Call me Ishmael. Some years ago – never mind how long precisely – having little or no money in my purse, and nothing particular to interest me on shore, I thought I would sail about a little and see the watery part of the world. It is a way I have of driving off the spleen and regulating the circulation. Whenever I find myself growing grim about the mouth; whenever it is a damp, drizzly November in my soul; whenever I find myself involuntarily pausing before coffin warehouses, and bringing up the rear of every funeral I meet; and especially whenever my hypos get such an upper hand of me, that it requires a strong moral principle to prevent me from deliberately stepping into the street, and methodically knocking people’s hats off – then, I account it high time to get to sea as soon as I can. This is my substitute for pistol and ball. With a philosophical flourish Cato throws himself upon his sword; I quietly take to the ship. There is nothing surprising in this. If they but knew it, almost all men in their degree, some time or other, cherish very nearly the same feelings towards the ocean with me.

And that is just the first paragraph. If you read only one book in your life, for God’s sake, let it be Moby Dick.

 

Two days on a flyshooter

For years I have told myself that if I want to pretend to know anything about fishing I should at least once join a fishing vessel and see the real thing. What held me back for a long time, however, is that a typical Dutch beam trawler fishes day and night, in batches of 2-3 hours, for about five days. That is a lot of time to block in your agenda, and a brutal day rhythm.

Enter the flyshoot fishery. The flyshoot technique has been used by Dutch fishermen since the 1980s, but it really took off about ten years ago, when fuel prices were high and NGOs criticized the impact of beam trawlers on the bottom of the sea. Flyshooting is an attractive alternative to the beam trawl because it is more fuel efficient, more selective, and easier on the seafloor. For a landlubber like me a great advantage is that a typical flyshooter makes fishing trips of about two to three days, during which fishing takes place only by daylight. That is a lot easier to reserve in my agenda and I might even get a decent night’s sleep while on board!

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All aboard

So last Sunday evening I got on board the SL-9 Johanna, together with Arie Mol of Wageningen Economic Research and Marnix (the skipper), Sandy (the engineer), William (the cook), Colin and Toon. For Arie it was a fishing trip down memory lane: as a teenager he spent many a week on a small cutter. For me it was a whole new world. For the crew, of course, it was just another working week.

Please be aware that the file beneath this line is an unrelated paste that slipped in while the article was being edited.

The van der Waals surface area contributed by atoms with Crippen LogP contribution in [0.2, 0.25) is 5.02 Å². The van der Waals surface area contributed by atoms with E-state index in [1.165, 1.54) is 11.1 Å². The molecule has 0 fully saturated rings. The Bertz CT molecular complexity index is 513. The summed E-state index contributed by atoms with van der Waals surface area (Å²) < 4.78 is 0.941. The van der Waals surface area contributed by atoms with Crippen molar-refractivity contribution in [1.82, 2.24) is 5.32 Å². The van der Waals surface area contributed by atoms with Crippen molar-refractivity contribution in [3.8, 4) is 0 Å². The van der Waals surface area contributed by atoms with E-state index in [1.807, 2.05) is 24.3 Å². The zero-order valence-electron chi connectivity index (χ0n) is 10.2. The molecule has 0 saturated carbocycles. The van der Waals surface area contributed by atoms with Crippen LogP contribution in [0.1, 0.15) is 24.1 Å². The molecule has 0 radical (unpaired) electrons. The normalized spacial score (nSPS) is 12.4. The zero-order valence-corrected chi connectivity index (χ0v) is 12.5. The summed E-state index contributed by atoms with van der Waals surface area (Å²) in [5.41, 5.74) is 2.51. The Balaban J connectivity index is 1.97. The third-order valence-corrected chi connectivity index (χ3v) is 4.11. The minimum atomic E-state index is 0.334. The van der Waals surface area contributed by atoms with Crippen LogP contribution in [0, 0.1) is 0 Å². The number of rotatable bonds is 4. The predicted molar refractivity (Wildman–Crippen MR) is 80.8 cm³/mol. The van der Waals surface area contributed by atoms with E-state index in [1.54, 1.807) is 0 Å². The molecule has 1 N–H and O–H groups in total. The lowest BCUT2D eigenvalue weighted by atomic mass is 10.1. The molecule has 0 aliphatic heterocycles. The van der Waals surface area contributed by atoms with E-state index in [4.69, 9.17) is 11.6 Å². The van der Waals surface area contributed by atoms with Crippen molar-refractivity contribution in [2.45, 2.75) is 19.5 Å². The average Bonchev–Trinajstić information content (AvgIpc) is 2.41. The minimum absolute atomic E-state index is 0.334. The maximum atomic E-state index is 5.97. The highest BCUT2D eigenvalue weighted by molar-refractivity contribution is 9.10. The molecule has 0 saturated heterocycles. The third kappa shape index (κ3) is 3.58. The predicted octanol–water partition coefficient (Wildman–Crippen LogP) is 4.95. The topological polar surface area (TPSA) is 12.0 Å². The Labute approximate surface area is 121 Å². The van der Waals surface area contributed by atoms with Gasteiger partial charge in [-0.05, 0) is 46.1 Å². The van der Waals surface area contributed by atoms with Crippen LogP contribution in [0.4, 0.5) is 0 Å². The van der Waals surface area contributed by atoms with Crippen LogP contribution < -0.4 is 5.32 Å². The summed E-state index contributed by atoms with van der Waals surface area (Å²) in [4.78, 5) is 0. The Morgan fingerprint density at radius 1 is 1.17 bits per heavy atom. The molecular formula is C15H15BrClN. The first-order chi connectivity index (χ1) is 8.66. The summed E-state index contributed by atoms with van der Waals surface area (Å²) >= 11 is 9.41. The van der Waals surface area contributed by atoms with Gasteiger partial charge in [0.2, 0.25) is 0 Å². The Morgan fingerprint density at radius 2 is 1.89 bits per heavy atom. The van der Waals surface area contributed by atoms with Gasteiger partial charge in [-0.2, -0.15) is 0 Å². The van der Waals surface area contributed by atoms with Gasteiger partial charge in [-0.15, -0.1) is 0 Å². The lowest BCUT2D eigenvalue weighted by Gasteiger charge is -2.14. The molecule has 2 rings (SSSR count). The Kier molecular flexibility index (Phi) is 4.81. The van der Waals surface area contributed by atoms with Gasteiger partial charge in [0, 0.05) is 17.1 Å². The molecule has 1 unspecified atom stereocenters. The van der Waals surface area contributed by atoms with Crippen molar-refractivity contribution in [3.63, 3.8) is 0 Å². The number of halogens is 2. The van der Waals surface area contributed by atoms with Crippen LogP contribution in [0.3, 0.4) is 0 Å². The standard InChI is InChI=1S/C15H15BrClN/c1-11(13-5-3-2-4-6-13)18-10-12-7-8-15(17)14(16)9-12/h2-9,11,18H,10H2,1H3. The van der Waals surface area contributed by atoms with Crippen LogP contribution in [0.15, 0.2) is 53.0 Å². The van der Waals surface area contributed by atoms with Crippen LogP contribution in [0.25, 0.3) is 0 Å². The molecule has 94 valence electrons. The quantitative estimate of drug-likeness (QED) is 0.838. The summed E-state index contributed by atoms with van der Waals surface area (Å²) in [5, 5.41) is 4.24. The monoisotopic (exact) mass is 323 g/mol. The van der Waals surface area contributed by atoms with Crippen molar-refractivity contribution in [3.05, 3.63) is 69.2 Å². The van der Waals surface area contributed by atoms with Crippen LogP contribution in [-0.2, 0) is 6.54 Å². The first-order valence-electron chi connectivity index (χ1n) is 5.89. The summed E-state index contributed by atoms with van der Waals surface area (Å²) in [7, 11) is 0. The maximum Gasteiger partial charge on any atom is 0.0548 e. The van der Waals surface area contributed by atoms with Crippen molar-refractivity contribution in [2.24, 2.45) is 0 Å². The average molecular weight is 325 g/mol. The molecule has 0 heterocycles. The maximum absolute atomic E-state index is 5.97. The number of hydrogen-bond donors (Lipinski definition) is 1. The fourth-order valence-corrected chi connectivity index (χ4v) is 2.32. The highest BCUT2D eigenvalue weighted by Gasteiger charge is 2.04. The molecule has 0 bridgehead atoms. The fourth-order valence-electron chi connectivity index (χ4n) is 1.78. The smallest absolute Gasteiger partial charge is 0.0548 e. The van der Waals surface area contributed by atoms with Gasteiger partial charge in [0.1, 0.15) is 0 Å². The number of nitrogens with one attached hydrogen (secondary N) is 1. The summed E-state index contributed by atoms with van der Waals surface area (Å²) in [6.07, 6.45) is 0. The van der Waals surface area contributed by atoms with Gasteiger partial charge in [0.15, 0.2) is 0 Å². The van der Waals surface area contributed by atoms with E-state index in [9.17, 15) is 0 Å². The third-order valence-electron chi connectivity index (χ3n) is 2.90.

To understand the feeling leaving the port of Scheveningen you need to realize that coming from Wassenaar, I have looked out over this part of the North Sea countless times. I’ve flown over it on vacations or work trips, spotting ships and offshore wind parks. I have never, however, actually been on it. To go past the Scheveningen port lights, the motor humming and the occasional seagull calling, and to feel the calm water turn into a steady swell, was a magical moment.

Sleeping in a cutter is like sleeping in a light version of a rollercoaster. As the ship climbs up and rolls down the waves, you feel yourself floating in the air, pressed into your pillow, or rolled over. When I got up after an uneasy night it turned out the crew was already sorting out its second haul – in summer a flyshooter’s day starts early.

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Flyshooting

Before he joined the SL-9 crew, Marnix had worked on a beam trawling vessel. Flyshooting is a very different way of fishing, he tells me, much more complicated than beam trawling. A flyshooting set starts with the unloading of the end of the first of two ropes, with two pairs of buoys attached to it. One pair could easily be mistaken for giant dinosaur eggs for their shape and size, if it weren’t for their bright orange hue: their job is plain and simply to be seen. The other two hold a piece of rope close to the surface so it can be picked up later on. Then the vessel draws one half of a diamond shape in the sea, releasing a rope of about three and a half kilometres. At the end of the first rope the crew unload the net, and draw the other half of the diamond shape with the second rope. When we near the end of the second rope we can see the orange dinosaur eggs in the distance. Now comes the most difficult part, Marnix says. The crew stand ready on the side of the boat to throw out a hook-and-line between the two small buoys. If one misses, another stands ready to give it a shot, but if he also misses, Marnix needs to set the boat in reverse, risking getting the rope entangled in the ship’s propeller. When the crew have caught the rope, the hauling of the net starts.

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To understand the hauling of a flyshoot net, imagine a diamond-shaped square of about three square kilometres. That is slightly smaller than Central Park in New York, twice the centre of Utrecht, or, for that matter, most of Wageningen:

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You are standing at one corner of the square, and in the opposite corner, about two and a half kilometre from you, there is a fishing net. Two ropes go from the fishing net to you, laid out along the borders of the square. As you haul in the rope, you will see that the net does not move immediately to you – first the two ropes will move to the centre of the square, driving all that can move and happens to be on the square to the area between you and the net. When finally the net starts moving towards you most of the fish within the square will be in the net’s path. Every time this big ball of fish is hauled in Marnix runs down to see for himself. It is like opening a Christmas present: what do we get this time?